Later that night Romeo receives a call from The Boss, who tells him that Lady S has specifically asked to fight him. The winner will receive $50,000 in prize money. Romeo agrees, and, the next night, he eagerly goes out into the ring as Masked Man M. The two proceed to fight one another, much to Masked Man M's joy. The fight progresses until Lady S traps Masked Man M in a headlock, suffocating him while telling him "This is what you want, right?" She brings him to a near death experience while telling him that he should just remain in his fantasy world. However, the children from his orphanage are attending that night and beg Masked Man M not to give up, which spurs him to touch one of the wrestling ring ropes with his foot. This forces Lady S to release him from the headlock, but she then proceeds to continually beat him. Lady S overestimates the power in one of her jumps and ends up getting knocked out by the impact when Masked Man M moves out of the way at the last minute. He holds her down and almost wins, but, at the last minute, is signaled to throw the match, which he does. After the match Masked Man M's popularity takes off and Romeo returns to the orphanage where he realizes that Sister Juliet is Lady S, as she has used the money to fix the place up.

The First Crowdfunded Anime[edit]

Kick-Heart was the first successful anime project from a major commercial animation studio in Japan to use crowdfunding (via Kickstarter) to finance its production. The success of Kick-Heart helped open the doors for other creators in Japan to create a new wave of original projects. Creators have said that crowdfunding gives them more creative freedom as opposed to the more conservative production committee approach.

Cast[edit]

Japanese cast[edit]

English cast[edit]

  • Natalie Hoover as Lady S.
  • Niel R. Sumter as Masked Man M.
  • Edwyn Tiong as The Boss
  • Joanna Thornton as The Sister
  • Patrick M. Seymour as The Parrot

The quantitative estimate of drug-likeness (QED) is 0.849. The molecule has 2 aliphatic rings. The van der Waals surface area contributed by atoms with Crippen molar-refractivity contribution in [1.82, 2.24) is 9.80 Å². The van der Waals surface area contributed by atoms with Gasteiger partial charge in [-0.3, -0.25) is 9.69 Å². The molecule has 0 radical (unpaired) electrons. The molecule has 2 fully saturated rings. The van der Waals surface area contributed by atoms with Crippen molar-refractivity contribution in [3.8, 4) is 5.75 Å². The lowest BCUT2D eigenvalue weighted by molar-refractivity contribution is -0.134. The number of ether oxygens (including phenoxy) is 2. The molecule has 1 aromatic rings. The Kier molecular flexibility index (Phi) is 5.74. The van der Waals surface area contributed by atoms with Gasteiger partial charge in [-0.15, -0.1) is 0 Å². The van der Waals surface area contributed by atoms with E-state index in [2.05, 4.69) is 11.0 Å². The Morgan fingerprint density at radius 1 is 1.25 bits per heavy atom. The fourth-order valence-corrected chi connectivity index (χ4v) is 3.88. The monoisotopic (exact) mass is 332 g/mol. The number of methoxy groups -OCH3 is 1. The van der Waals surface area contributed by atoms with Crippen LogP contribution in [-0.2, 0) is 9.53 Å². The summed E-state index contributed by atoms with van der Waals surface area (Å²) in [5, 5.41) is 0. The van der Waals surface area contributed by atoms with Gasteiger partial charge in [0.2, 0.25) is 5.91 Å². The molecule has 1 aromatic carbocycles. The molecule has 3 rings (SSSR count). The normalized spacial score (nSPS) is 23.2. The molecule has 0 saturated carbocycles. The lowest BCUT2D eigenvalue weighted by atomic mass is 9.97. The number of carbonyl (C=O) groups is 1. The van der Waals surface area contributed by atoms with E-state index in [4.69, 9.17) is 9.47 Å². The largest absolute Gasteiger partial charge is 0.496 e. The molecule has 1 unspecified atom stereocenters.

• Stephen Weese as Devil Chicken/Parrot

Reception[edit]

Twitch Film gave a positive review for Kick-Heart, stating that its artwork style more resembled the work of Bill Plympton rather than the traditional anime styles.[6] Otaku USA also praised the film, remarking that it "really goes back to the basics of visual storytelling and tells its tale with very little dialogue".[7]

An estimated 618,000 to 708,000 people viewed the Toonami broadcast of Kick-Heart.[8]

Awards[edit]

  • Original Design at the Animation Block Party Festival, Brooklyn New York (2013, winner)
  • Best Animated Short Film at the Fantasia Festival (2013, winner)[9]
  • Drawn and Quartered: Animated Shorts at the Fantastic Fest (2013, runner up)[10]
  • Runner-up Best Animated Short, Narrative Competition at the Cut-Out Film Fest, Querétaro Mexico (2013, winner)

References[edit]

  1. ^ "Masaaki Yuasa's "Kick-Heart"". Kickstarter. Retrieved 28 September 2013. 
  2. ^ Green, Scott. "Production I.G Updates Status of Masaaki Yuasa's "Kick-Heart"". CrunchyRoll. Retrieved 28 September 2013. 
  3. ^ "Masaaki Yuasa & I.G's 'Kick-Heart' Runs on Toonami Tonight". ANN. Retrieved 28 September 2013. 
  4. ^ "Kick Heart to Screen at BFI London Film Festival". ANN. Retrieved 28 September 2013. 
  5. ^ Vijn, Ard. "Interview: Yuasa Masaaki Talks About Anime! Part 1 of 2: KICK-HEART". Twitch Film. Retrieved 28 September 2013. 
  6. ^ Vijn, Ard. "Review: KICK-HEART Kicks Hard, Tickles Heart". Twitch Film. Retrieved 28 September 2013. 
  7. ^ Schley, Matt. "Kick-Heart Anime Film Premieres in Tokyo". Otaku USA. Archived from the original on 2 October 2013. Retrieved 28 September 2013. 
  8. ^ Green, Scott. "Over a Million Tune in to Toonami's "Evangelion 2.22" Broadcast Surprise airing of Masaaki Yuasa's crowd funded anime short "Kick-Heart" had 708,000 watching". CrunchyRoll. Retrieved 28 September 2013. 
  9. ^ "FANTASIA 2013 AWARD WINNERS!". Fantasia Festival. Retrieved 28 September 2013. 
  10. ^ "The Fantastic Fest 2013 Award Recipients". Fantastic Fest. Retrieved 28 September 2013. 

External links[edit]